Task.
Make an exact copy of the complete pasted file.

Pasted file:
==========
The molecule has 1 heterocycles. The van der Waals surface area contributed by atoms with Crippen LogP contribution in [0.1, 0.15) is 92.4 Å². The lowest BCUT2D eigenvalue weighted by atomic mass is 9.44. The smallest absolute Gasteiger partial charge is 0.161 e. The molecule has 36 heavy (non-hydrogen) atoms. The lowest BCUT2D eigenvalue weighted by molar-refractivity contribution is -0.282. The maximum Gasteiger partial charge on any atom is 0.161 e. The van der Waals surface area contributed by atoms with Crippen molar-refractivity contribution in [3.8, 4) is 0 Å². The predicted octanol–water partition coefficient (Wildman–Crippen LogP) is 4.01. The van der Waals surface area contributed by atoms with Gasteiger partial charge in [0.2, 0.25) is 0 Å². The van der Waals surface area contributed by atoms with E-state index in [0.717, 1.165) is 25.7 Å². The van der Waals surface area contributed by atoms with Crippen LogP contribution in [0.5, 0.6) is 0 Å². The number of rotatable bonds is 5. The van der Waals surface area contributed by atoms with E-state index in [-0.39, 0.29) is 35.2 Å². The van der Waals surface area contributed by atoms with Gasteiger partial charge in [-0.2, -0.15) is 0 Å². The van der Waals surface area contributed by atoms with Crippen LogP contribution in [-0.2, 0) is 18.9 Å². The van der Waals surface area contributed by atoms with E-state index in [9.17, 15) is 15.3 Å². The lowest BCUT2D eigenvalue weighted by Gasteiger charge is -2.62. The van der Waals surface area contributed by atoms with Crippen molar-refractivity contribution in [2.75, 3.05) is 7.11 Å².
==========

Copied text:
The molecule has 1 heterocycles. The van der Waals surface area contributed by atoms with Crippen LogP contribution in [0.1, 0.15) is 92.4 Å². The lowest BCUT2D eigenvalue weighted by atomic mass is 9.44. The smallest absolute Gasteiger partial charge is 0.161 e. The molecule has 36 heavy (non-hydrogen) atoms. The lowest BCUT2D eigenvalue weighted by molar-refractivity contribution is -0.282. The maximum Gasteiger partial charge on any atom is 0.161 e. The van der Waals surface area contributed by atoms with Crippen molar-refractivity contribution in [3.8, 4) is 0 Å². The predicted octanol–water partition coefficient (Wildman–Crippen LogP) is 4.01. The van der Waals surface area contributed by atoms with Gasteiger partial charge in [0.2, 0.25) is 0 Å². The van der Waals surface area contributed by atoms with E-state index in [0.717, 1.165) is 25.7 Å². The van der Waals surface area contributed by atoms with Crippen LogP contribution in [0.5, 0.6) is 0 Å². The number of rotatable bonds is 5. The van der Waals surface area contributed by atoms with E-state index in [-0.39, 0.29) is 35.2 Å². The van der Waals surface area contributed by atoms with Gasteiger partial charge in [-0.2, -0.15) is 0 Å². The van der Waals surface area contributed by atoms with Crippen LogP contribution in [-0.2, 0) is 18.9 Å². The van der Waals surface area contributed by atoms with E-state index in [9.17, 15) is 15.3 Å². The lowest BCUT2D eigenvalue weighted by Gasteiger charge is -2.62. The van der Waals surface area contributed by atoms with Crippen molar-refractivity contribution in [2.75, 3.05) is 7.11 Å².